Noguera: I think football should be played more like rugby. You could still play on the big, full field. I was in New Zealand a few years ago, where they have professional rugby, and athletes are required to perform community service. They also don’t get the same number of head injuries as we do in American football. It’s still very physical, but it’s not deadly. Even now, as protections have been added to protect quarterbacks—you still see a lot of serious injuries. The careers of running backs and linemen are really short, and getting shorter. It’s partially because the game is so dangerous.

Hess: Yeah, that’s a very fair point. Last season, something like seven of the NFL’s eight best-paid running backs missed a big chunk of the season. So, I hear you on the rugby thing. I’ve always been a football guy. I love football, but the points you’re raising in regards to safety are real. And we can’t avoid or duck them when we’re talking as parents or about students. And obviously, concussions are something you’ve got to take seriously. On the other hand, I have concerns about the way football gets attacked. If you read the New Yorker or the like, every year they seem obliged to write some dismissive screed about how football’s the ugly side of the violent American nightmare, and I just don’t see it that way. When I interact with folks who’ve played football, there’s something about the discipline, something about the rigor, something about the pageantry of it that is just really beneficial for a lot of kids. I think it’s just different from playing other high school sports like basketball, baseball, or tennis. Now, that being said, part of that is we know a lot of kids have just an unbelievably misinformed sense of the odds that they’re going to make it to the NFL or NBA. And, safety aside, that’s a whole different problem in its own right.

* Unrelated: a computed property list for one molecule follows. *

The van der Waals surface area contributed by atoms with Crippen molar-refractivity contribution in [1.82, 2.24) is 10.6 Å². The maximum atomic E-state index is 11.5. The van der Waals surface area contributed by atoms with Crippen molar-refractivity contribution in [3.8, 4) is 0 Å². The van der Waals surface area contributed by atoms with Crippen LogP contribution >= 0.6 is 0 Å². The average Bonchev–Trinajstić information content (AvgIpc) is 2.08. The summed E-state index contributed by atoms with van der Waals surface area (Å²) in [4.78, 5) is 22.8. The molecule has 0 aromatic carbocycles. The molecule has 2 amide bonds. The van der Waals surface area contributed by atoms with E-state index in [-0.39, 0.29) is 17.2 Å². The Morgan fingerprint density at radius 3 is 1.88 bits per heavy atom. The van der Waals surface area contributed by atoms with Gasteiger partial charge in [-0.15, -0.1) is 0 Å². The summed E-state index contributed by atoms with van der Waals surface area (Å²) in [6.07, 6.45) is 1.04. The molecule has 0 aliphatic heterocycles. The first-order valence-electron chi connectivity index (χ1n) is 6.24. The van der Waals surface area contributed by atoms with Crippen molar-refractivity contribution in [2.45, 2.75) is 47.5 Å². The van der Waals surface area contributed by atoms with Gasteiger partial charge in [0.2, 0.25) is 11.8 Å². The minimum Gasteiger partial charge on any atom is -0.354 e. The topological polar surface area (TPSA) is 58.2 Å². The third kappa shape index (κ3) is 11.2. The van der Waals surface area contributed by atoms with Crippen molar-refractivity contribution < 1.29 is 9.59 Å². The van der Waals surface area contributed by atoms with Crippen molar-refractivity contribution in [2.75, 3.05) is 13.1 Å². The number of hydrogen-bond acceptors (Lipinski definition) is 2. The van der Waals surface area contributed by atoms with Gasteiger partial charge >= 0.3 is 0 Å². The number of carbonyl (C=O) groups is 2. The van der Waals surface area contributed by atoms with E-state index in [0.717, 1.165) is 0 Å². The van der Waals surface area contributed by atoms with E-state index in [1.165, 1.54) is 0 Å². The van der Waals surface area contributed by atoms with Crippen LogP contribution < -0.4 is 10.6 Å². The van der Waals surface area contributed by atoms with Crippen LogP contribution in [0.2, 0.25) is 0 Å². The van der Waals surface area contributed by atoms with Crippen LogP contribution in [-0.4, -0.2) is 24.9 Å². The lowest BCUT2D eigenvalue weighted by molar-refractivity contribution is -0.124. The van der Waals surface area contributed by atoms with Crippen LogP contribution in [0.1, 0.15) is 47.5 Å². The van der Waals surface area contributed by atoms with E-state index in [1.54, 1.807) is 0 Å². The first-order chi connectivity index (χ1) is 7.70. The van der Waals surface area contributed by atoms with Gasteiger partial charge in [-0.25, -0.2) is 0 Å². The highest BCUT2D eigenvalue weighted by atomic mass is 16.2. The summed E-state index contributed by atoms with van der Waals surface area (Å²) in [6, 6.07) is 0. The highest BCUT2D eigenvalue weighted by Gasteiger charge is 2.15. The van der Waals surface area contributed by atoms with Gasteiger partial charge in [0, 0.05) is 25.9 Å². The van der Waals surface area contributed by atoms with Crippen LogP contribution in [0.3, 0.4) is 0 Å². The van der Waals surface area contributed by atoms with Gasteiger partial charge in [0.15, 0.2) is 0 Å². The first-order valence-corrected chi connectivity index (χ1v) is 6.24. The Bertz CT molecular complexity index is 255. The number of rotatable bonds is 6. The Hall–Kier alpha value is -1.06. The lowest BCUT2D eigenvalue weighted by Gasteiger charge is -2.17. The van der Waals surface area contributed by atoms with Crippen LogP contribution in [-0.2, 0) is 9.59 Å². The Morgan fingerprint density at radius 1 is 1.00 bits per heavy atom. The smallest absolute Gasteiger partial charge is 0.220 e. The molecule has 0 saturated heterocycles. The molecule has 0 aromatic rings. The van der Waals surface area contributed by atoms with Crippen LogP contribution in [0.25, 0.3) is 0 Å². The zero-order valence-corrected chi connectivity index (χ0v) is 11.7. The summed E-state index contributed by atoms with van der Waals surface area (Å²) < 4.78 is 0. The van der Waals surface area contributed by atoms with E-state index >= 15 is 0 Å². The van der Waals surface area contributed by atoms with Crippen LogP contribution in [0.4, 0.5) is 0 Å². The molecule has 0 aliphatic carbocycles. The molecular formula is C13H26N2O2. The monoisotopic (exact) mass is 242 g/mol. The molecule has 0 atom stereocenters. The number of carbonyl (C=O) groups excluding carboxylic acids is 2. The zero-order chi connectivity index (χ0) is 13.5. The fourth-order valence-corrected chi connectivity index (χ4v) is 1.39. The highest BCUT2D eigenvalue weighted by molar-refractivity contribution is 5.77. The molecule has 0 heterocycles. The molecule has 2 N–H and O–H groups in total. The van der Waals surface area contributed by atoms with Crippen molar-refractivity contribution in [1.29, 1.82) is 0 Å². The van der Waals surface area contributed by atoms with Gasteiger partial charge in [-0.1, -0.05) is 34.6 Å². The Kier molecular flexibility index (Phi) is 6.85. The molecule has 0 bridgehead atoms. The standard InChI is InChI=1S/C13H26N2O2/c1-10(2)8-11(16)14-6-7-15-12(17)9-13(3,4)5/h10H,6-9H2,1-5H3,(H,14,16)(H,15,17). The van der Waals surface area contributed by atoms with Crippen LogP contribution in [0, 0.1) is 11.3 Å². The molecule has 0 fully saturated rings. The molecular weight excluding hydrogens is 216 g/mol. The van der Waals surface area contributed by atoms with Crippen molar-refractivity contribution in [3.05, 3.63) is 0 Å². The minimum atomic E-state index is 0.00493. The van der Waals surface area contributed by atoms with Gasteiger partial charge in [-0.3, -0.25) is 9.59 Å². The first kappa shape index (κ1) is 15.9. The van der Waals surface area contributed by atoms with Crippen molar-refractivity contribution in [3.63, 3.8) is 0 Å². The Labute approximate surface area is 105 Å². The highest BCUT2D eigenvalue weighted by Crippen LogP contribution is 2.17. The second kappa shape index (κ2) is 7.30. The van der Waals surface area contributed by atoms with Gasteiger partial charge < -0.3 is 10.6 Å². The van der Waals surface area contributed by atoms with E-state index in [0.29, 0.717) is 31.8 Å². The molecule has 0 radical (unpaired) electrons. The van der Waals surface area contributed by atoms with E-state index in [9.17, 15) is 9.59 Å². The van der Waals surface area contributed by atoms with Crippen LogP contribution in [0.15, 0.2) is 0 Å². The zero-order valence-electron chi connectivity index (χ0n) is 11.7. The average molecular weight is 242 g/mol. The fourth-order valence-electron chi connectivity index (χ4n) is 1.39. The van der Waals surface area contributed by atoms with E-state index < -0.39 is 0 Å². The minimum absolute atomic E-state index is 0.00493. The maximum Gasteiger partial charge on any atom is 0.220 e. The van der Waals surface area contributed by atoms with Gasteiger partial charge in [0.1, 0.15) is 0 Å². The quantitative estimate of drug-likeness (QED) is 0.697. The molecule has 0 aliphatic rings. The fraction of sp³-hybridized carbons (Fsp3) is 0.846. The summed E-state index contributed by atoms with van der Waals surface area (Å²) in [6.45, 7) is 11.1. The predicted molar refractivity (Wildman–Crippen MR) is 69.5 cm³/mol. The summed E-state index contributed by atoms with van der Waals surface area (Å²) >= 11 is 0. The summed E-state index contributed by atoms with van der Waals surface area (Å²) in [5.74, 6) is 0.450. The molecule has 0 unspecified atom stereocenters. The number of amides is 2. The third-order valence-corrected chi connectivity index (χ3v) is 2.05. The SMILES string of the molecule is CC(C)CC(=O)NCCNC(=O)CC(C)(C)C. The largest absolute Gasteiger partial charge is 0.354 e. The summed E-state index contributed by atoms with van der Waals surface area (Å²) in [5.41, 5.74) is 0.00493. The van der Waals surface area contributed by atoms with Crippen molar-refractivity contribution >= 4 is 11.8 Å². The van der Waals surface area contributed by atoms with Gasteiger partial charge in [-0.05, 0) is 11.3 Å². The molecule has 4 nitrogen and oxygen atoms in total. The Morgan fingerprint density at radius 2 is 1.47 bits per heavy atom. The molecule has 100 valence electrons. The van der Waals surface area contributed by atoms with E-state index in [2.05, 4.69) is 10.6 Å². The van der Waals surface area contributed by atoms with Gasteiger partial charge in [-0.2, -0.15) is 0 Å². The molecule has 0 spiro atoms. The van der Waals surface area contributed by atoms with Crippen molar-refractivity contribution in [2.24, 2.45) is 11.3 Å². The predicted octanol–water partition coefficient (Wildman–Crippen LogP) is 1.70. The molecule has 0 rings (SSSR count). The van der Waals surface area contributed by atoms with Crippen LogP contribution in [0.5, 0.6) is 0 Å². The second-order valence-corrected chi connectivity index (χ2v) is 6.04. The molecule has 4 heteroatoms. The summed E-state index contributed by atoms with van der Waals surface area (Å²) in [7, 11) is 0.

Noguera: I do think giving kids the chance to play, to be physical, and to experience competition is an important part of healthy development. But some sports are too dangerous. Think about boxing. When I grew up, boxing was a big sport. I loved to watch boxing. Now, there is wide agreement that it’s not only corrupt but abusive. I have a feeling that football could end up being regarded in the same way if the sport doesn’t take the lead in protecting the athletes. Many parents are not willing to risk the brains of their children for the game. It’s also not just a matter of protecting them physically but also ensuring that student athletes receive an education as well. Then, they come away from school or college with skills that will benefit them throughout their lives.

This conversation has been edited for clarity and length. To hear the rest of the conversation, check out Episode 8 of Rick and Pedro’s Common Ground Podcast, “School Sports.”

Frederick Hess is director of education policy studies at the American Enterprise Institute and an executive editor of Education Next.

This post originally appeared on Rick Hess Straight Up.